Utilization of non-medical healing methods as a way of coping with life difficulties in the socially deprived 'losers' of the systemic transformation processes in Poland
Annals of Agricultural and Environmental Medicine
One of the features of systemic transformation are its social costs. This is also the case with the Polish transformation initiated in 1989. Social processes connected with it are a kind of accelerator which increases the range of health needs realized outside the medical system. Utilization of non-medical healing methods may also be perceived as a way of coping with negative, i.e. sociopsychological consequences of transformation, including the fact that many people's health needs were not met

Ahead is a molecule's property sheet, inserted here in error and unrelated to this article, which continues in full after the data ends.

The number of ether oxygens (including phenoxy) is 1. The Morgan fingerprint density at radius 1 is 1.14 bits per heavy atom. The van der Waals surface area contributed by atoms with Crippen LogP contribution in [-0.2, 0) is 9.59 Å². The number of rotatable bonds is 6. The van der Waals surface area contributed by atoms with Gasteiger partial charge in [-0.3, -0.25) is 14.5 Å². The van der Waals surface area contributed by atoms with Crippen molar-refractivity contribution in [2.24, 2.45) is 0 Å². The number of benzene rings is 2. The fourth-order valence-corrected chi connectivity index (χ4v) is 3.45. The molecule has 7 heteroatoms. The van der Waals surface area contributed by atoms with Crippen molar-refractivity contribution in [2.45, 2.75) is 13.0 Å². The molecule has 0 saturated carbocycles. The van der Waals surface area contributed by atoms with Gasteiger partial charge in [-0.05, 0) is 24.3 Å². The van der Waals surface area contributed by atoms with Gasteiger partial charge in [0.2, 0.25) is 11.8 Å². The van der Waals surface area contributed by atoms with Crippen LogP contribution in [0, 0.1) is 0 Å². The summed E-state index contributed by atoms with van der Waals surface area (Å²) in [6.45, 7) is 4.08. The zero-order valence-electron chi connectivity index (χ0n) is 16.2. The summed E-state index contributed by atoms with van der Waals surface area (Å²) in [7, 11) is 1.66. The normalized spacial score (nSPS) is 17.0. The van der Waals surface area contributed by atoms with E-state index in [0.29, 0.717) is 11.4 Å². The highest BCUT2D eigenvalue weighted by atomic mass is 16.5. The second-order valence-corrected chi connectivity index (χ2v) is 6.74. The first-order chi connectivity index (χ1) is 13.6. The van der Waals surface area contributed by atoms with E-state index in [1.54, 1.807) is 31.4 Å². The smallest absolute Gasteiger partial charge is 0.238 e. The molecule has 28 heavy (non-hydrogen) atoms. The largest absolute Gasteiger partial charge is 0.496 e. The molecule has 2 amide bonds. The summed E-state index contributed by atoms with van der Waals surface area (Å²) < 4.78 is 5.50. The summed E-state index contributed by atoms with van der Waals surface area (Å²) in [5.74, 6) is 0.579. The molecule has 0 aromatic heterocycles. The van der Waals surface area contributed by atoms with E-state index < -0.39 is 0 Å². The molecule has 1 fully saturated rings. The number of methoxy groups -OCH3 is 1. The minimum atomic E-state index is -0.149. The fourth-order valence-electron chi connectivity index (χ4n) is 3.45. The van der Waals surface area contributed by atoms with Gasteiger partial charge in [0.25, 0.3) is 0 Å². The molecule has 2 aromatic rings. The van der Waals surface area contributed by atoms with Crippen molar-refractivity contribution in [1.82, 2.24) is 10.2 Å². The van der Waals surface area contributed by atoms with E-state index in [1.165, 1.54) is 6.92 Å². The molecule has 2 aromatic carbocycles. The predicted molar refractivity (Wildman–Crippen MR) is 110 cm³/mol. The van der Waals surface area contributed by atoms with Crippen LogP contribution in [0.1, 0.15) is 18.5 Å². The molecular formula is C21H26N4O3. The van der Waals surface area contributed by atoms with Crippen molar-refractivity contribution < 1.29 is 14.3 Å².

... needs were not met within institutional medicine. Such a situation results in a deepening of social inequalities in health. This problem will be presented from the perspective of 'ordinary people' in accordance with the leading research directive in medical sociology. Following the directives of humanistic sociology, the sources of information on the subject were personal documents. The paper presents selected results of the sociological qualitative analysis of 1,311 letters received by the editorial section of public Polish Television's Channel Two in 1991 in connection with the broadcasting of a series of programmes conducted by the unconventional therapist Anatoly M. Kashpirovsky, who had a viewership of eight to nine million, on average. The presented and commented-on material consists of spectators' statements on the adverse consequences of the systemic transformation, concerning health and illness. The post-1989 political-system transformation is the most thorough-going social change in post-war Poland. It triggered off a number of both positive and negative processes. The negative ones include the deepening of social inequalities in health as a result of, inter alia, the progressive pauperization of society and also the growing utilization of non-medical healing methods. The negative effects of transformations are especially felt by typical 'clients' of Anatoly M. Kashpirovsky: poorly educated, indigent, residents of villages and small Polish towns: 'the transformation process losers'. Systematic sociological knowledge on the ways of description and interpretation of health and illness by 'lay people' enables a more complete understanding of phenomena related to inequalities in health, including their social and structural causes.